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'Levels of violence we have not seen before': Downtown Eastside hotel manager pleads for help
For locals, the ills that plague Vancouver's Downtown Eastside are no secret, but a stroll around the neighbourhood can be eye-opening for tourists, and bad for the businesses hoping to attract them.
The general manager of the Patricia Hotel appeared before the city's police board Thursday, saying in the 100-plus years the hotel has stood at the corner of Hastings Street and Dunleavy Avenue, the neighbourhood has never been worse than it is now.
"The interactions and altercations that staff have had to deal with on a regular basis have escalated to levels of violence that we have not seen before," said Darrel Neilsen.
He went on to say that the state of the area is driving tourists away from the hotel, and causing those that do venture in to leave scathing reviews online.
"We booked the hotel for 2 nights and upon arrival in the neighborhood I was afraid for myself and my husband," wrote one unsatisfied customer on TripAdvisor.
"The accommodation is located exactly in the slum. I am not exaggerating when I say that there are at least 100 tramps and drug addicts on the sidewalks in front of the door and in the street," says another, translated from German, on Expedia.
"These are all reviews that are front and centre on my site, that affect my business," said Neilsen. "That make it nearly impossible for me to keep my doors open, attract staff and attract guests."
Adam Palmer, the city's chief of police, acknowledges the major issues in the area, but insists policing can only be one part of any possible solutions.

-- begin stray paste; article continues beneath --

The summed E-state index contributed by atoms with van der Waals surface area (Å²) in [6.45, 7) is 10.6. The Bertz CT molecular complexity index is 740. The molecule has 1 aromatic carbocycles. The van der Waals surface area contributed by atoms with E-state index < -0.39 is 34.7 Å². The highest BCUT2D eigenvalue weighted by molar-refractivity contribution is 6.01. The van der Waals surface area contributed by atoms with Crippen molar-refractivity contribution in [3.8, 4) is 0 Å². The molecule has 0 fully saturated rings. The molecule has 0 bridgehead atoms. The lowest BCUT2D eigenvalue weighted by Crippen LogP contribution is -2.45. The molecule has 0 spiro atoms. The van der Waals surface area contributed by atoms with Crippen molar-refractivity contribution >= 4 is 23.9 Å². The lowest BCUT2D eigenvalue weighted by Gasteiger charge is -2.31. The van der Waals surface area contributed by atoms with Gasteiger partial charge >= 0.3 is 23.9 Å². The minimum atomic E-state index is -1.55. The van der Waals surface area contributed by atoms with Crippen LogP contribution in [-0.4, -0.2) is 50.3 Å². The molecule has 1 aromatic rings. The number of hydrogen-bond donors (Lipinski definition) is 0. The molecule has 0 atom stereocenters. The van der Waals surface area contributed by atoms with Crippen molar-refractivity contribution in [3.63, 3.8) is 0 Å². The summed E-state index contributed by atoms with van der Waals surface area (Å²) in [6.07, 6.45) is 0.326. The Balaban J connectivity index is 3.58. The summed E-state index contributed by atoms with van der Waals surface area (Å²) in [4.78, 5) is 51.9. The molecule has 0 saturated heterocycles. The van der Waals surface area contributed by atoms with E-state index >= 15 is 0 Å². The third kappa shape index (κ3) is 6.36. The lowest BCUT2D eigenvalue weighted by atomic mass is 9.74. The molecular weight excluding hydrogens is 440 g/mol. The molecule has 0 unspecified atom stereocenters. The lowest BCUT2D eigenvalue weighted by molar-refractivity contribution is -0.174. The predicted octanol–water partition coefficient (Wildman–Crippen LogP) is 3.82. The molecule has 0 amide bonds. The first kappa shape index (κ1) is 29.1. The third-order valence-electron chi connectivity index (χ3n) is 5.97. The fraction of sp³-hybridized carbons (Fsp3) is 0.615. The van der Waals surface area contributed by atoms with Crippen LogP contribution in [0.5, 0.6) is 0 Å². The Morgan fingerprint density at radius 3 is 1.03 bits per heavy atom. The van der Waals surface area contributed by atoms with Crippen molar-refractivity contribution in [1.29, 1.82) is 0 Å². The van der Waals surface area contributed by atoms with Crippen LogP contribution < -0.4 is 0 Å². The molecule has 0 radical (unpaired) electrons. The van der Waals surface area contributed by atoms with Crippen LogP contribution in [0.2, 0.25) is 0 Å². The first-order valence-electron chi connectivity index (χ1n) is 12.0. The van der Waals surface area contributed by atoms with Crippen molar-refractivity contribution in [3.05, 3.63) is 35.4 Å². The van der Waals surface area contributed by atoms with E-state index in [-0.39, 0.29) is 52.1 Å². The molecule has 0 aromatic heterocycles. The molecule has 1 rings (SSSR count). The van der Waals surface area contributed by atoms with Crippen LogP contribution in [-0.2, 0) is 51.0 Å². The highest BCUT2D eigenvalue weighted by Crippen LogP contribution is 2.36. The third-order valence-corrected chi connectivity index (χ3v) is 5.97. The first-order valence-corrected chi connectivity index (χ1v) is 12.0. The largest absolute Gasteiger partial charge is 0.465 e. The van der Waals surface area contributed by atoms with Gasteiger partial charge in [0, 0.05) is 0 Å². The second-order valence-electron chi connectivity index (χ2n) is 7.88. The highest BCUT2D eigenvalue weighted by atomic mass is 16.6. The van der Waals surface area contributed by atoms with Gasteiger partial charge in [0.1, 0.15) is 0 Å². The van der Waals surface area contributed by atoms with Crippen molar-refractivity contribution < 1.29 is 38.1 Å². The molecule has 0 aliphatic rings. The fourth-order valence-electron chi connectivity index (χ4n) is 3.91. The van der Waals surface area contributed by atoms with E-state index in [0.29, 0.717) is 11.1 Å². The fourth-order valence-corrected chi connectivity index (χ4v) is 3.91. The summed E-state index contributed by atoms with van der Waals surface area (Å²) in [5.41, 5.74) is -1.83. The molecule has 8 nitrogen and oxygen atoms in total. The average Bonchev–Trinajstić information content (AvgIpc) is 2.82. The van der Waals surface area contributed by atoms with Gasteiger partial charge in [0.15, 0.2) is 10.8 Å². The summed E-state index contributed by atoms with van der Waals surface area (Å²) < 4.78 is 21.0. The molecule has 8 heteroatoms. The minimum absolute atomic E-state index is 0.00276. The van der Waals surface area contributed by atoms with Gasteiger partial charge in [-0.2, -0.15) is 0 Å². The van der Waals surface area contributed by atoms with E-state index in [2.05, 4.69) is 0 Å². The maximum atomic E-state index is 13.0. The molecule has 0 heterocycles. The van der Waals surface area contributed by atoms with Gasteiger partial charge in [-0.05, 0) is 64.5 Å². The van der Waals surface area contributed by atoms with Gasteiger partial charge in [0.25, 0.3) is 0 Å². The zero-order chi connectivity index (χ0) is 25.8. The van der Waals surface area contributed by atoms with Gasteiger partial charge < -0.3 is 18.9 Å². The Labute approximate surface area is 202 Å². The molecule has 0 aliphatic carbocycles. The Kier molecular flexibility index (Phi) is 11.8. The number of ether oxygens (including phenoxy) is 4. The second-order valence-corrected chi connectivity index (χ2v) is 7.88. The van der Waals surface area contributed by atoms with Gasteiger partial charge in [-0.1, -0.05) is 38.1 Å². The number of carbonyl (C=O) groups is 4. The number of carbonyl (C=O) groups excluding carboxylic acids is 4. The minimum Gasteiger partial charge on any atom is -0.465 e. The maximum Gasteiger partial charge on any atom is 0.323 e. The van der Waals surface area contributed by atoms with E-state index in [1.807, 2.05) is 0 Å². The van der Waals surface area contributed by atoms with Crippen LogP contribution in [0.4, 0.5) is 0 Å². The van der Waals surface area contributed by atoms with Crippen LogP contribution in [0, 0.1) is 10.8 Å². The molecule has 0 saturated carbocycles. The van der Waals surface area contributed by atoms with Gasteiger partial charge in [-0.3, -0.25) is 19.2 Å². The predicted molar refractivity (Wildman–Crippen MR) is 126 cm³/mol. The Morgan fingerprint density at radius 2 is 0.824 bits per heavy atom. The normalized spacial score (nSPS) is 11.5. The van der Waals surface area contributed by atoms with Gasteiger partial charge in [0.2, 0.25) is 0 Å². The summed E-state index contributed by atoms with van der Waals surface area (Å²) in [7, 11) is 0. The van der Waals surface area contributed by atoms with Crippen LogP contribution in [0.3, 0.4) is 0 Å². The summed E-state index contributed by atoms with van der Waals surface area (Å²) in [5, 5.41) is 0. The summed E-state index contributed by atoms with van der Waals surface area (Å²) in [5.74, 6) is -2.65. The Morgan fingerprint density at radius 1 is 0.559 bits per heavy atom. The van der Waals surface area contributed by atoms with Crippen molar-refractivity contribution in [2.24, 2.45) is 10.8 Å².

"Challenging neighbourhood with mental health, addiction issues, homelessness," said Palmer. "We recognize that, I think as all Vancouverites do. Policing is one part of it, but there's also huge parts for the city and Vancouver Coastal Health, and all the other partners."
The hotel is just a block from Oppenheimer Park, which is currently overflowing with tents because people have nowhere else to go.
"It's all related to housing in the end so we're doing everything we can to provide housing. That's our number one concern," said Mayor Kennedy Stewart.
Asked if he discourages tourists from exploring the neighbourhood, the mayor said just the opposite.
"There's lot of venues in that area that tourists would love to go to," said Stewart. "I would say, like any big city, be aware. But also, there's wonderful things all over the city, including in those areas, that you shouldn't miss."
As for Neilsen’s plea for more policing, or a change in the way policing is done in the neighbourhood, it doesn't seem like the VPD plans to make any changes.
"I feel for him," said Chief Palmer. "We try to help him out whenever we can, but it's a tough neighbourhood."